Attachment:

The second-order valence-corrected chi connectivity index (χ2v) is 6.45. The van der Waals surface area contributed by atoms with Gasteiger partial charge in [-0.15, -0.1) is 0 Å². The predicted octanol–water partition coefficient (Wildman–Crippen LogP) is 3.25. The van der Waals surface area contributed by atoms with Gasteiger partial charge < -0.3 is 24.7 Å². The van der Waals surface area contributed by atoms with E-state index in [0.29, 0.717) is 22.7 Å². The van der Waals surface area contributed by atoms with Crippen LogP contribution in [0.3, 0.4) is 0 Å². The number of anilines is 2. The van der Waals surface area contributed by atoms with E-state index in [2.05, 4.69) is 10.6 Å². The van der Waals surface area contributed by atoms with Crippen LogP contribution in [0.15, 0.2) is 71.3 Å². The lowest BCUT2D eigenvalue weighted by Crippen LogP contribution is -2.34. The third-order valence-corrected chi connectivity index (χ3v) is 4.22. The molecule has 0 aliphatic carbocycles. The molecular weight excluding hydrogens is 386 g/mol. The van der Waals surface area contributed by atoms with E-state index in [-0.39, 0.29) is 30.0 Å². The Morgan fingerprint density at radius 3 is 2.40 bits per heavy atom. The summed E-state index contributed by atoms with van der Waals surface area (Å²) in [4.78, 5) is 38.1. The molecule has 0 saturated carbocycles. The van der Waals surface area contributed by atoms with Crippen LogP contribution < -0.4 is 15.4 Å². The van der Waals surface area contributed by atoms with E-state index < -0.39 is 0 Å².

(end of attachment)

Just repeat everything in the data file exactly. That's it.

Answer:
The second-order valence-corrected chi connectivity index (χ2v) is 6.45. The van der Waals surface area contributed by atoms with Gasteiger partial charge in [-0.15, -0.1) is 0 Å². The predicted octanol–water partition coefficient (Wildman–Crippen LogP) is 3.25. The van der Waals surface area contributed by atoms with Gasteiger partial charge < -0.3 is 24.7 Å². The van der Waals surface area contributed by atoms with E-state index in [0.29, 0.717) is 22.7 Å². The van der Waals surface area contributed by atoms with Crippen LogP contribution in [0.3, 0.4) is 0 Å². The number of anilines is 2. The van der Waals surface area contributed by atoms with E-state index in [2.05, 4.69) is 10.6 Å². The van der Waals surface area contributed by atoms with Crippen LogP contribution in [0.15, 0.2) is 71.3 Å². The lowest BCUT2D eigenvalue weighted by Crippen LogP contribution is -2.34. The third-order valence-corrected chi connectivity index (χ3v) is 4.22. The molecule has 0 aliphatic carbocycles. The molecular weight excluding hydrogens is 386 g/mol. The van der Waals surface area contributed by atoms with E-state index in [-0.39, 0.29) is 30.0 Å². The Morgan fingerprint density at radius 3 is 2.40 bits per heavy atom. The summed E-state index contributed by atoms with van der Waals surface area (Å²) in [4.78, 5) is 38.1. The molecule has 0 saturated carbocycles. The van der Waals surface area contributed by atoms with Crippen LogP contribution < -0.4 is 15.4 Å². The van der Waals surface area contributed by atoms with E-state index < -0.39 is 0 Å².